AUGUSTA, Maine - Parts of the country socked by a wild weekend storm will be covered with ice and without power through Christmas and beyond thanks to a steady diet of freezing rain and cold temperatures.
The first full day of winter, Sunday, brought a mix including snow in the Midwest and balmy temperatures along the Mid-Atlantic. Rain and melting snow led to swelling creeks and streams, closed roads and flooded underpasses in Indiana, Ohio and other Great Lakes states.
More than 390,000 homes and businesses were without power Monday in Michigan, upstate New York and northern New England, down from Sunday's peak of more than half a million. Most were in Michigan, whose largest utilities said it'll be days before power is restored because of the difficulty of working around broken lines.
In Maine, the number of customers without power spiked to more than 78,000, and the cold persisted.
"It's certainly not going away," Margaret Curtis, a meteorologist with the National Weather Service in Gray, Maine, said Monday. "In fact, we don't have very many areas where we're expecting temperatures to rise above freezing."
That means untreated roads and sidewalks from the upper Midwest to northern New England will remain a slippery, dangerous mess as people head out for last-minute shopping or holiday travel.
“There are numbers in Montana and North Dakota down to Iowa right now that you wouldn't believe -- wind chill values down 30, 40 below zero. [It’s a] very dangerous cold to be outdoors in,” said meteorologist Eric Fisher of CBS station WBZ in Boston.
With temperatures plummeting to 25 degrees below zero, engine block heaters were on wish lists in North Dakota.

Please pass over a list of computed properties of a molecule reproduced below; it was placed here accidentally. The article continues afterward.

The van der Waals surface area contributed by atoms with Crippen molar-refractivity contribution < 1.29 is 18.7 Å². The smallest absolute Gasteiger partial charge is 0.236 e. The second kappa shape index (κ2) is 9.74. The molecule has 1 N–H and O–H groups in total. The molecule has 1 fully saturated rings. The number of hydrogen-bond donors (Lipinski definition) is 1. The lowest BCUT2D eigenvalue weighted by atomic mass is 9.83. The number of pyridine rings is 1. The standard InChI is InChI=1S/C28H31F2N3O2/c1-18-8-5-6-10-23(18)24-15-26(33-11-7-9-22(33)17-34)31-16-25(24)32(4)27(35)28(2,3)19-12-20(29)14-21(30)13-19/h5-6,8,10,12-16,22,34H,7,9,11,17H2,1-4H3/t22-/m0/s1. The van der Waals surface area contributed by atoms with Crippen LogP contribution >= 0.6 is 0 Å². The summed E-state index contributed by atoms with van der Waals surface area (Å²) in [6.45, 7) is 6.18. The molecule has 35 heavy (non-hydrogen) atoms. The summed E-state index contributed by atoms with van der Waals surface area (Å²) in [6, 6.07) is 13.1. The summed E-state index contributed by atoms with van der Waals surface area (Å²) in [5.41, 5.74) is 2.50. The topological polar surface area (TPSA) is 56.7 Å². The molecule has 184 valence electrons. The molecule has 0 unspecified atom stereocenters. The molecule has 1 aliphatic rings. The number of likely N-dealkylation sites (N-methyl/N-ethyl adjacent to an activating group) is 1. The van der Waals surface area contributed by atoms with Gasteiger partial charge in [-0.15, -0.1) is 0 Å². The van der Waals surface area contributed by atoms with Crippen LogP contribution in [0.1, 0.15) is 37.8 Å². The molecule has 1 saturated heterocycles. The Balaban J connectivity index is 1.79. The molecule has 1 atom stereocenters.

“Nobody’s car wants to start,” said Debbie Redfern, a taxi dispatcher in Minot.
In Maine, Judith Martin was heading from her home in South Grafton, Mass., to Kingston when she stopped at a rest area along Interstate 95 in West Gardiner. She said roads got worse the farther north she drove.
"The trees are loaded with ice, so it makes me think the road is loaded with ice," Martin said.
At least 11 deaths in the U.S. were blamed on the storm, including five people killed in flooding in Kentucky and a woman who died after a tornado with winds of 130 mph struck in Arkansas. Another woman died in Arkansas when she lost control of her vehicle on an icy patch of an interstate. A Vermont man died from carbon monoxide poisoning caused by a generator that was running after the storm knocked out power at his house, state police said.
More than 4,000 flights were behind schedule, the majority of those in New York, Washington, Chicago, Denver, Dallas and Houston.
And more than 275 flights were canceled, mostly in Chicago, Denver, Houston and Dallas, aviation data company FlightAware said. The number is in line with a typical travel day and much improved from Sunday's 700 cancellations. There are usually more than 30,000 daily flights in the United States.
Delta Air Lines said a taxiway that may have frozen over was suspected in an accident at Detroit Metropolitan Airport: An Atlanta-bound jetliner slid onto the grass, but no one was hurt.
While the cold will continue to harass people, there's no major precipitation on the horizon through the end of the week, Curtis said.
"It will give people some time to recover from this," she said.
Meanwhile, flooding in Indiana and Ohio, parts of which got 3 to 5 inches of rain over the weekend, caused no reported injuries but forced small-scale evacuations and closed several roads. Flooding in southwestern Pennsylvania damaged about 300 toys a Salvation Army set aside for needy families, but churches and other charities donated replacements.
On Monday, some 25,000 customers were without power in New York's St. Lawrence County, where almost 2 inches of ice fell Sunday, coating tree limbs and power lines.
The winter weather was far from nationwide, though. Record high temperatures were reached in some Mid-Atlantic states this weekend, but forecasts called for drops back to the mid-30s.